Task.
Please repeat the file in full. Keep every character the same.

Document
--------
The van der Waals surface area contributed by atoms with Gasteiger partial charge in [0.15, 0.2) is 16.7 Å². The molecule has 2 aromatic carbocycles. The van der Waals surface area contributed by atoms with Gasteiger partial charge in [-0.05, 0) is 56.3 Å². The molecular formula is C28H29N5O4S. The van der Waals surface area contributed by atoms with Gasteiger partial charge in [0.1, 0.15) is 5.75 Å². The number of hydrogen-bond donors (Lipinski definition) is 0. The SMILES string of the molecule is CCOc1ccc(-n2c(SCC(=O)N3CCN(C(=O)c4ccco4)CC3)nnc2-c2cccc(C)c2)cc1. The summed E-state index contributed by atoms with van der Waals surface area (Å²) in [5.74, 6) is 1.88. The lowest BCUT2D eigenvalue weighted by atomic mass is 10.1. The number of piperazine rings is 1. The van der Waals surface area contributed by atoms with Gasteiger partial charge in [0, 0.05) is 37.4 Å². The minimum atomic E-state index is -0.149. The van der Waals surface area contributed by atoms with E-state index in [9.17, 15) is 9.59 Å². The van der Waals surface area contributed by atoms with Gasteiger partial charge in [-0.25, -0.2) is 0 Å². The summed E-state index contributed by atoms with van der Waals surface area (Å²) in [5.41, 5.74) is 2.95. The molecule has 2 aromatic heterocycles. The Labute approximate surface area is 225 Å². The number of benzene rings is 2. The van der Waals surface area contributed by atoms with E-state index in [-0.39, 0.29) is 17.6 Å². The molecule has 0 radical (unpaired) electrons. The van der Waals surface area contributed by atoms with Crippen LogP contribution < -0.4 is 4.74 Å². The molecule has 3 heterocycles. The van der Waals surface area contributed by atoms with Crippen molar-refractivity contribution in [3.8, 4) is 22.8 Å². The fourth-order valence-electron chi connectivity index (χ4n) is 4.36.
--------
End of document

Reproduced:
The van der Waals surface area contributed by atoms with Gasteiger partial charge in [0.15, 0.2) is 16.7 Å². The molecule has 2 aromatic carbocycles. The van der Waals surface area contributed by atoms with Gasteiger partial charge in [-0.05, 0) is 56.3 Å². The molecular formula is C28H29N5O4S. The van der Waals surface area contributed by atoms with Gasteiger partial charge in [0.1, 0.15) is 5.75 Å². The number of hydrogen-bond donors (Lipinski definition) is 0. The SMILES string of the molecule is CCOc1ccc(-n2c(SCC(=O)N3CCN(C(=O)c4ccco4)CC3)nnc2-c2cccc(C)c2)cc1. The summed E-state index contributed by atoms with van der Waals surface area (Å²) in [5.74, 6) is 1.88. The lowest BCUT2D eigenvalue weighted by atomic mass is 10.1. The number of piperazine rings is 1. The van der Waals surface area contributed by atoms with Gasteiger partial charge in [0, 0.05) is 37.4 Å². The minimum atomic E-state index is -0.149. The van der Waals surface area contributed by atoms with E-state index in [9.17, 15) is 9.59 Å². The van der Waals surface area contributed by atoms with Gasteiger partial charge in [-0.25, -0.2) is 0 Å². The summed E-state index contributed by atoms with van der Waals surface area (Å²) in [5.41, 5.74) is 2.95. The molecule has 2 aromatic heterocycles. The Labute approximate surface area is 225 Å². The number of benzene rings is 2. The van der Waals surface area contributed by atoms with E-state index in [-0.39, 0.29) is 17.6 Å². The molecule has 0 radical (unpaired) electrons. The van der Waals surface area contributed by atoms with Crippen LogP contribution < -0.4 is 4.74 Å². The molecule has 3 heterocycles. The van der Waals surface area contributed by atoms with Crippen molar-refractivity contribution in [3.8, 4) is 22.8 Å². The fourth-order valence-electron chi connectivity index (χ4n) is 4.36.